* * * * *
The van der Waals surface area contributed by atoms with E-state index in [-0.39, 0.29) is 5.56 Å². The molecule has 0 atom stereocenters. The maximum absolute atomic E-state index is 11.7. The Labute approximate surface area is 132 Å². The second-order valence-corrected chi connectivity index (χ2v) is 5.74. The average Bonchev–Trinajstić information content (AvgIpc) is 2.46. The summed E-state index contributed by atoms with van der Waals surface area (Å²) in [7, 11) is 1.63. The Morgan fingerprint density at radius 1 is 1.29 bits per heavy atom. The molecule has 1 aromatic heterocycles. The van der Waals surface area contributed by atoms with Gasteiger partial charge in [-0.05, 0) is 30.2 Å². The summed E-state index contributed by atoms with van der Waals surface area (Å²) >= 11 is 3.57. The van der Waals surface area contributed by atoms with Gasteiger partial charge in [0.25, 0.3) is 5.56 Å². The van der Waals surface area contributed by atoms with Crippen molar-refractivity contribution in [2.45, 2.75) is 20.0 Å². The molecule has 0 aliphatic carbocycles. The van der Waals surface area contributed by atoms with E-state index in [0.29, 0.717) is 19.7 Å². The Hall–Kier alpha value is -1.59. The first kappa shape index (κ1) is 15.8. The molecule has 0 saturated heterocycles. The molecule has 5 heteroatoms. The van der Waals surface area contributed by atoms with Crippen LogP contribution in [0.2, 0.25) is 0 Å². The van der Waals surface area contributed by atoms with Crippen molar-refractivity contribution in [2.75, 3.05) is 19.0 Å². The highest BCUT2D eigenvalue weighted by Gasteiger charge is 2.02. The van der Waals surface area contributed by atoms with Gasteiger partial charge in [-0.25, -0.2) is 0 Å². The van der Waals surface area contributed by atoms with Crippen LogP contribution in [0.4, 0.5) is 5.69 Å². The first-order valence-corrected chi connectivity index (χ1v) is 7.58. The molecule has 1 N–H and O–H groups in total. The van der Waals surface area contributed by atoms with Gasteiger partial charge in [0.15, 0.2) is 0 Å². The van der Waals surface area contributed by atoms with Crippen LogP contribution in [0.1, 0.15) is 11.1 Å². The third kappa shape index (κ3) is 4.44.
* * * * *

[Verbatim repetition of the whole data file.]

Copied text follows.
The van der Waals surface area contributed by atoms with E-state index in [-0.39, 0.29) is 5.56 Å². The molecule has 0 atom stereocenters. The maximum absolute atomic E-state index is 11.7. The Labute approximate surface area is 132 Å². The second-order valence-corrected chi connectivity index (χ2v) is 5.74. The average Bonchev–Trinajstić information content (AvgIpc) is 2.46. The summed E-state index contributed by atoms with van der Waals surface area (Å²) in [7, 11) is 1.63. The Morgan fingerprint density at radius 1 is 1.29 bits per heavy atom. The molecule has 1 aromatic heterocycles. The van der Waals surface area contributed by atoms with Gasteiger partial charge in [-0.05, 0) is 30.2 Å². The summed E-state index contributed by atoms with van der Waals surface area (Å²) >= 11 is 3.57. The van der Waals surface area contributed by atoms with Gasteiger partial charge in [0.25, 0.3) is 5.56 Å². The van der Waals surface area contributed by atoms with Crippen molar-refractivity contribution in [2.45, 2.75) is 20.0 Å². The molecule has 0 aliphatic carbocycles. The van der Waals surface area contributed by atoms with E-state index in [0.29, 0.717) is 19.7 Å². The Hall–Kier alpha value is -1.59. The first kappa shape index (κ1) is 15.8. The molecule has 0 saturated heterocycles. The molecule has 5 heteroatoms. The van der Waals surface area contributed by atoms with Crippen LogP contribution in [0.2, 0.25) is 0 Å². The van der Waals surface area contributed by atoms with Crippen molar-refractivity contribution in [2.75, 3.05) is 19.0 Å². The highest BCUT2D eigenvalue weighted by Gasteiger charge is 2.02. The van der Waals surface area contributed by atoms with Gasteiger partial charge in [-0.25, -0.2) is 0 Å². The van der Waals surface area contributed by atoms with Crippen LogP contribution in [0.4, 0.5) is 5.69 Å². The first-order valence-corrected chi connectivity index (χ1v) is 7.58. The molecule has 1 N–H and O–H groups in total. The van der Waals surface area contributed by atoms with Gasteiger partial charge in [0.15, 0.2) is 0 Å². The van der Waals surface area contributed by atoms with Crippen LogP contribution in [0.1, 0.15) is 11.1 Å². The third kappa shape index (κ3) is 4.44.